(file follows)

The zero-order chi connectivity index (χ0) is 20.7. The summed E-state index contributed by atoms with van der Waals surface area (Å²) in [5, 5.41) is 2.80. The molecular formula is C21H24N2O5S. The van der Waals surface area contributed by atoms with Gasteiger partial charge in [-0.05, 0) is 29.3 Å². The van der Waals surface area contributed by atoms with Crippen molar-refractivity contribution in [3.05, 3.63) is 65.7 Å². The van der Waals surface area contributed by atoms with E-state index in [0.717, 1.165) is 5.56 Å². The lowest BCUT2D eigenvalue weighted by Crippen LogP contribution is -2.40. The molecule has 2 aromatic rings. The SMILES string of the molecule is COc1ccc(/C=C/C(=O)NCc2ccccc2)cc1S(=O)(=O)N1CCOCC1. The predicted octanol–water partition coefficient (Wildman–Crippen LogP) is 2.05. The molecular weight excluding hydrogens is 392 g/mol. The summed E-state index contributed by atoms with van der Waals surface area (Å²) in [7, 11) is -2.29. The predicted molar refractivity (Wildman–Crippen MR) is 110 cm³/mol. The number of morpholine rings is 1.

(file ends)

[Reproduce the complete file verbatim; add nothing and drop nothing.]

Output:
The zero-order chi connectivity index (χ0) is 20.7. The summed E-state index contributed by atoms with van der Waals surface area (Å²) in [5, 5.41) is 2.80. The molecular formula is C21H24N2O5S. The van der Waals surface area contributed by atoms with Gasteiger partial charge in [-0.05, 0) is 29.3 Å². The van der Waals surface area contributed by atoms with Crippen molar-refractivity contribution in [3.05, 3.63) is 65.7 Å². The van der Waals surface area contributed by atoms with E-state index in [0.717, 1.165) is 5.56 Å². The lowest BCUT2D eigenvalue weighted by Crippen LogP contribution is -2.40. The molecule has 2 aromatic rings. The SMILES string of the molecule is COc1ccc(/C=C/C(=O)NCc2ccccc2)cc1S(=O)(=O)N1CCOCC1. The predicted octanol–water partition coefficient (Wildman–Crippen LogP) is 2.05. The molecular weight excluding hydrogens is 392 g/mol. The summed E-state index contributed by atoms with van der Waals surface area (Å²) in [7, 11) is -2.29. The predicted molar refractivity (Wildman–Crippen MR) is 110 cm³/mol. The number of morpholine rings is 1.